ABOUT FLOORBALL

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ABOUT FLOORBALL

Floorball, a type of floor hockey, is an indoor team sport which was developed in the 1970s in Sweden. Floorball is most popular in areas where the sport has developed the longest, such as the Czech Republic, Denmark, Estonia, Finland, Latvia, Norway, Sweden and Switzerland.

The game is played indoors on a gym floor, making it a year-round sport at amateur and professional levels. There are professional leagues, such as Finland's Salibandyliiga and Sweden's Svenska Superligan.

While there are 54 members of the International Floorball Federation (IFF), the Czech Republic, Finland, Sweden and Switzerland have finished in most of the coveted 1st, 2nd and 3rd places at the Floorball World Championships.

In addition to those four countries, floorball is gaining popularity in countries such as Latvia, Australia, Canada, Germany, Japan, Singapore, Malaysia and the United States.

HISTORY

The game was invented in early 1970s in Gothenburg, Sweden. The sport began as something that was played for fun as a pastime at schools. After a decade or so, floorball began showing up in Scandinavian countries such as Finland, Norway and Sweden, where the once school pastime was becoming a developed sport. Formal rules soon were developed, and clubs began to form. After some time, several countries developed national associations, and the IFF was founded in 1986.

The game of floorball is also known by many other names, such as salibandy (in Finland), innebandy (in Sweden and Norway), and unihockey (in Switzerland and Germany). The names "salibandy" and "innebandy" are derived from bandy; both of those names literally translate to "indoor bandy". Unihockey is derived from "universal hockey" since it is meant to be a special and simplified hockey form.

RECOGNITION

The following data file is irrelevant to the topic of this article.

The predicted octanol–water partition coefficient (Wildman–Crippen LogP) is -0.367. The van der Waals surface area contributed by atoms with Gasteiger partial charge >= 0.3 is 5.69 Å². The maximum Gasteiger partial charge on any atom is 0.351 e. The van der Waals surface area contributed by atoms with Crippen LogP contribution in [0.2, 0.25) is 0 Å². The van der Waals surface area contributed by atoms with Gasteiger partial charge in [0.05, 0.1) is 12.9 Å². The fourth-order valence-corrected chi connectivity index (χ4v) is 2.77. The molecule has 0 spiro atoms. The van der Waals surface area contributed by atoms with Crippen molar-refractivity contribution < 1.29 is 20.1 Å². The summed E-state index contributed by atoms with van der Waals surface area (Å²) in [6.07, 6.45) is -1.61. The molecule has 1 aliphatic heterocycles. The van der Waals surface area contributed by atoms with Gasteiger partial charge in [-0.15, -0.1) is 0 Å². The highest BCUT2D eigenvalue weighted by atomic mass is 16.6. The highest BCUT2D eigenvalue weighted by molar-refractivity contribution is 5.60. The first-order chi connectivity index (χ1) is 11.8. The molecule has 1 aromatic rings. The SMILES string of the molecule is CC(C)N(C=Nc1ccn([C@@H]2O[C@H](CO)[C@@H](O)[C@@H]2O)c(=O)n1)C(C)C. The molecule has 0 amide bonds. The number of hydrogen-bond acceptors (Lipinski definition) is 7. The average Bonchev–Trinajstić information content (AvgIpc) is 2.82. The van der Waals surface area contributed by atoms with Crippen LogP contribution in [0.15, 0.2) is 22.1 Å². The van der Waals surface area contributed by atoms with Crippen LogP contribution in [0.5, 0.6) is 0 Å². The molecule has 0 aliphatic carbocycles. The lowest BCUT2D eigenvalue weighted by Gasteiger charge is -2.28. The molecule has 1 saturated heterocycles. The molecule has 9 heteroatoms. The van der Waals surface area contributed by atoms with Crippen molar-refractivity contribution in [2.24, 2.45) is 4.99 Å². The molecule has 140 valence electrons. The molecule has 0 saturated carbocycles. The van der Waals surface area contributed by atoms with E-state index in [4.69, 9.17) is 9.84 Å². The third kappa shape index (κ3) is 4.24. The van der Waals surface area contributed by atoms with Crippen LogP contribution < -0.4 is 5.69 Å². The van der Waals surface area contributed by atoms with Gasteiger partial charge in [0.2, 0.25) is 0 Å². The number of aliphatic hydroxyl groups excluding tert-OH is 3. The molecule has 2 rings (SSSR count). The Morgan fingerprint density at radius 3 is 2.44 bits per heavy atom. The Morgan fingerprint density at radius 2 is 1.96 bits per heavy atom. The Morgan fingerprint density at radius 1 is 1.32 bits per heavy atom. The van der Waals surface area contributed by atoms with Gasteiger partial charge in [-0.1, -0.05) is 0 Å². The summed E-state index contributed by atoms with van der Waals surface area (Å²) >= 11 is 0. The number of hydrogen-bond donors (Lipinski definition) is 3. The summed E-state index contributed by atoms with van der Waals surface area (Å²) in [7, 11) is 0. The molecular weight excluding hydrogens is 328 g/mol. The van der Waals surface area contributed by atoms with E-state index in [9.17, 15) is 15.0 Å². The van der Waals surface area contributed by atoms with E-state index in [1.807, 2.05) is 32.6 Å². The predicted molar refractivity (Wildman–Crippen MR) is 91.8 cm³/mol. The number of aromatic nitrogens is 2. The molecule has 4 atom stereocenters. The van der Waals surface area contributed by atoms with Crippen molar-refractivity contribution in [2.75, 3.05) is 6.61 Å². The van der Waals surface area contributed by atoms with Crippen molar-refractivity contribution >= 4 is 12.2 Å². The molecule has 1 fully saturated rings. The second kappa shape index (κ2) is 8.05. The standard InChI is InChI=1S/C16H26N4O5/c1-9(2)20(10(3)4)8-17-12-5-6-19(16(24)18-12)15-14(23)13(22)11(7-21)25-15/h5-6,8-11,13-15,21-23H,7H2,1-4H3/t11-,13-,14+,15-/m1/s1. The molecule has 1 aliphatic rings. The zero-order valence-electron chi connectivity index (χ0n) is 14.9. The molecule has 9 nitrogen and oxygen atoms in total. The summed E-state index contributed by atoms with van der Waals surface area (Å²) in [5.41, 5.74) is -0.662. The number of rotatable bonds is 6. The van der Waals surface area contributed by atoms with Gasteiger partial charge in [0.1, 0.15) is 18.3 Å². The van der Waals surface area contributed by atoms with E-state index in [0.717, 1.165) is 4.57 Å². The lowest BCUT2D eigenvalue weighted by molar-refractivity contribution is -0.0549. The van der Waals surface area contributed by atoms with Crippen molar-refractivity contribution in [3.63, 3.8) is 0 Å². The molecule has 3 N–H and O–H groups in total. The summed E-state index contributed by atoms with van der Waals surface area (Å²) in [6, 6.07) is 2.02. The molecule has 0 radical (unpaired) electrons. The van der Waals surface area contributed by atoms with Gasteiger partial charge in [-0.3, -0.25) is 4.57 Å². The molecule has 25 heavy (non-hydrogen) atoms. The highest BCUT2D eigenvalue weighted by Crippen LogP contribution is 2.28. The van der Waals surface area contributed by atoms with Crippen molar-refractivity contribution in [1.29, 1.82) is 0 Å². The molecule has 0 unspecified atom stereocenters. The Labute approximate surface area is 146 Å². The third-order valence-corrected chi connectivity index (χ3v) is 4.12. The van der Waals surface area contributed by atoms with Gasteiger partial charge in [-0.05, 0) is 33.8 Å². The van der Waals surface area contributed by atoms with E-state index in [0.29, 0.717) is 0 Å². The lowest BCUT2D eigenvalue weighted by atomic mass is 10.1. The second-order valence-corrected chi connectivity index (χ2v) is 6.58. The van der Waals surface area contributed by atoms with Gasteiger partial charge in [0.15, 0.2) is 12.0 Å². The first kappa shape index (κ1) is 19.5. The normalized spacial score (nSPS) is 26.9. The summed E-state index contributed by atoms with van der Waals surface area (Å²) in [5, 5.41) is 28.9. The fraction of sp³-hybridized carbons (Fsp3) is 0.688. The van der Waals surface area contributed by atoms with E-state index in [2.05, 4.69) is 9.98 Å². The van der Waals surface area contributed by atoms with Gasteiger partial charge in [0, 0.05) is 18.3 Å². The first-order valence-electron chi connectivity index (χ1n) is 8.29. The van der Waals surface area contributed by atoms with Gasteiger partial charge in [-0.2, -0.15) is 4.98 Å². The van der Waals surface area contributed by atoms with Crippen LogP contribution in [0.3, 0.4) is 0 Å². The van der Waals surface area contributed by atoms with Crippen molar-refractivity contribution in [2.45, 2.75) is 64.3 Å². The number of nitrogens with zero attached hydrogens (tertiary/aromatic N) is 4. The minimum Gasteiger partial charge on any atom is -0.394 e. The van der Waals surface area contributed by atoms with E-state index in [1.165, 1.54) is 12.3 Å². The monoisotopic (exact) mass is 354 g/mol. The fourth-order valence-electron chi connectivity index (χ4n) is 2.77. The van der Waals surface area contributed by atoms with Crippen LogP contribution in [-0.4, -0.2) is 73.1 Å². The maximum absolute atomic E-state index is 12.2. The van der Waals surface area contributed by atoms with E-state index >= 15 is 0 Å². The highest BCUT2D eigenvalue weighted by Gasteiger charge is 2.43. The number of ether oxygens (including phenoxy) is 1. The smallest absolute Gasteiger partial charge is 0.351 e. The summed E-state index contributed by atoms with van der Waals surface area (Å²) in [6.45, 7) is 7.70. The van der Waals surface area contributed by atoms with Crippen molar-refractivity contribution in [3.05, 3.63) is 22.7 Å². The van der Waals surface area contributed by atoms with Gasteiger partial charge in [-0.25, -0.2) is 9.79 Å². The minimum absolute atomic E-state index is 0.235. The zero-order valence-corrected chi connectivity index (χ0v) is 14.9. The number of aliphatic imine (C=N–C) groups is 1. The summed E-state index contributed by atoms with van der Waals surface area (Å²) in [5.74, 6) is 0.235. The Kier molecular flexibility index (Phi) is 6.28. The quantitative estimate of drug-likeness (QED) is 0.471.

In December 2008, the IFF and the sport of floorball received recognition from the International Olympic Committee (IOC). In July 2011 the IOC officially welcomed the IFF into its family of International Sports Federations (ISF). This will pave the way for Floorball to enter the official sport programme. The IFF hopes that this recognition will help allow floorball to become a part of the 2020 Summer Olympics.

In January 2009, the IFF and the sport of floorball received recognition from the Special Olympics. This recognition could make floorball an official Special Olympics sport in just two years. As well, the IFF hopes that floorball will be included as a demonstration sport at the 2013 Special Olympics World Winter Games.

WORLD FLOORBALL CHAMPIONSHIPS

The world floorball championships are a semi-annual event where teams from across the world gather to play in a tournament in order to win the world championship. As of 2009, seven men's, as well as six women's, four men's under-19, and three women's under-19 world floorball championships have taken place. The Czech Republic, Finland, Norway Sweden, and Switzerland remain the only five countries to have ever captured a medal at a World Championship event. A floorball world championship is awarded twice a year, and bi-annually in each age group.